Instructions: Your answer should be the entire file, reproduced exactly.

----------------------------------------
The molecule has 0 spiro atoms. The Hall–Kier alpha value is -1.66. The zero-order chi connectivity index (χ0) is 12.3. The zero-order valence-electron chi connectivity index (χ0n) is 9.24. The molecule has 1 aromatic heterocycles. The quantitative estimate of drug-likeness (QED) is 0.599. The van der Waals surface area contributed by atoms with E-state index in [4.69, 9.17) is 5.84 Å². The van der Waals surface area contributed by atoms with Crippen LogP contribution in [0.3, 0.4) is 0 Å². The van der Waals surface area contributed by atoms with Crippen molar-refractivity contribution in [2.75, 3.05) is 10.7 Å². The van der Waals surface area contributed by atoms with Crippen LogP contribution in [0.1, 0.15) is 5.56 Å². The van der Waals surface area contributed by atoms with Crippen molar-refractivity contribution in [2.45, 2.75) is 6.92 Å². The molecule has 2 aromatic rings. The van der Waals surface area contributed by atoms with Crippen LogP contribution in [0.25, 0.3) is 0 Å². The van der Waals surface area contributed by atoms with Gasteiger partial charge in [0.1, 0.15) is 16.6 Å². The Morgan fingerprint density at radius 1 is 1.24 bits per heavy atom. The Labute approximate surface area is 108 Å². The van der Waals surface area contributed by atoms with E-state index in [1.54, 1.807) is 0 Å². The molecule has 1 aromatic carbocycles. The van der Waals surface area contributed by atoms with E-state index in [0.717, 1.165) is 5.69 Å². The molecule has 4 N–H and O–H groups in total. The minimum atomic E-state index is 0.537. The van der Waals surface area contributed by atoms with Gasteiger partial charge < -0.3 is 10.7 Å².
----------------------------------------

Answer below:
The molecule has 0 spiro atoms. The Hall–Kier alpha value is -1.66. The zero-order chi connectivity index (χ0) is 12.3. The zero-order valence-electron chi connectivity index (χ0n) is 9.24. The molecule has 1 aromatic heterocycles. The quantitative estimate of drug-likeness (QED) is 0.599. The van der Waals surface area contributed by atoms with E-state index in [4.69, 9.17) is 5.84 Å². The van der Waals surface area contributed by atoms with Crippen LogP contribution in [0.3, 0.4) is 0 Å². The van der Waals surface area contributed by atoms with Crippen molar-refractivity contribution in [2.75, 3.05) is 10.7 Å². The van der Waals surface area contributed by atoms with Crippen LogP contribution in [0.1, 0.15) is 5.56 Å². The van der Waals surface area contributed by atoms with Crippen molar-refractivity contribution in [2.45, 2.75) is 6.92 Å². The molecule has 2 aromatic rings. The van der Waals surface area contributed by atoms with Crippen LogP contribution in [0.25, 0.3) is 0 Å². The van der Waals surface area contributed by atoms with Gasteiger partial charge in [0.1, 0.15) is 16.6 Å². The Morgan fingerprint density at radius 1 is 1.24 bits per heavy atom. The Labute approximate surface area is 108 Å². The van der Waals surface area contributed by atoms with E-state index in [1.54, 1.807) is 0 Å². The molecule has 1 aromatic carbocycles. The van der Waals surface area contributed by atoms with E-state index in [0.717, 1.165) is 5.69 Å². The molecule has 4 N–H and O–H groups in total. The minimum atomic E-state index is 0.537. The van der Waals surface area contributed by atoms with Gasteiger partial charge < -0.3 is 10.7 Å².